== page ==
Firstly, go to the Xilinx Downloads page to obtain the installer. Select version 2015.4 on the left sidebar. I use the “Single File Download” option and choose “Vivado HLx 2015.4: Full Installer For Linux Single File Download Image Including SDK”. It is a tarball that is 8.68 GB large. Note: you have to be a registered user to download it.

Now, untar the tarball, cd into the extracted directory, and execute the GUI installer.

tar -zxvf Xilinx_Vivado_SDK_Lin_2015.4_1118_2.tar.gz
sudo ./xsetup


Agree to the terms and choose Vivado HL WebPACK Edition. Next, tick also Xilinx Software Development Kit (SDK) on the next page, since it’s free and very useful.

At the end of the installation, the license manager will ask for a license. The “Obtain a license” button in the license manager didn’t work for me, so I just go to Xilinx Licensing site directly and get a WebPACK license and install it.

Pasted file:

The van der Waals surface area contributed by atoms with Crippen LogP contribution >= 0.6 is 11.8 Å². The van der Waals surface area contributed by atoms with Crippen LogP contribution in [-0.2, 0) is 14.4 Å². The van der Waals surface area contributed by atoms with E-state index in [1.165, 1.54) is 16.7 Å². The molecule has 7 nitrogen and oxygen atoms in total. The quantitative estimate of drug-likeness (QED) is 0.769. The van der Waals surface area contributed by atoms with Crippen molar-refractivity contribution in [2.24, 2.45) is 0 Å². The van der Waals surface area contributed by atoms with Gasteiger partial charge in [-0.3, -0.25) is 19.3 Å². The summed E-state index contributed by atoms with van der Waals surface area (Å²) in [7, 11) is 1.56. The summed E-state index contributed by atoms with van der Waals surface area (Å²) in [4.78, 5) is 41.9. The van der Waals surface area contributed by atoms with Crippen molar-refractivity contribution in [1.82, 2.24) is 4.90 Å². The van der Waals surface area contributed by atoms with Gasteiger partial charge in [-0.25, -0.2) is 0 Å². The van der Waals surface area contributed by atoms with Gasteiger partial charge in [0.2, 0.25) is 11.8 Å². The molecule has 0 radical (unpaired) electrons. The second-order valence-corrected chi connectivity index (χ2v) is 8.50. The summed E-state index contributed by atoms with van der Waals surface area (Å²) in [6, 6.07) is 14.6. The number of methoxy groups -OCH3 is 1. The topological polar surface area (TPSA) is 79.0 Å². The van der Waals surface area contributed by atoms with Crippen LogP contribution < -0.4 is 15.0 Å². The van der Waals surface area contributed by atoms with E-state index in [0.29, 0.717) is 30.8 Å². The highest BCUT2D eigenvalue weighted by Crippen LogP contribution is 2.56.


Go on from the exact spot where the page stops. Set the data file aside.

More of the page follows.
Done that, install the JTAG cable drivers that are needed for many purposes e.g. programming the hardware. Note: by default, Vivado is installed into the /opt/Xilinx/Vivado/2015.4 directory.

cd /opt/Xilinx/Vivado/2015.4/data/xicom/cable_drivers/lin64/install_script/install_drivers
sudo ./install_drivers


Now, change the ownership of the .Xilinx directory so that you may use Vivado without superuser privilege:

sudo chown -hR $USER:$USER \$HOME/.Xilinx/


Every time you want to fire up Vivado, remember to source the “settings” scripts to have the right environment variables:

source /opt/Xilinx/Vivado/2015.4/settings64.sh
source /opt/Xilinx/SDK/2015.4/settings64.sh


vivado

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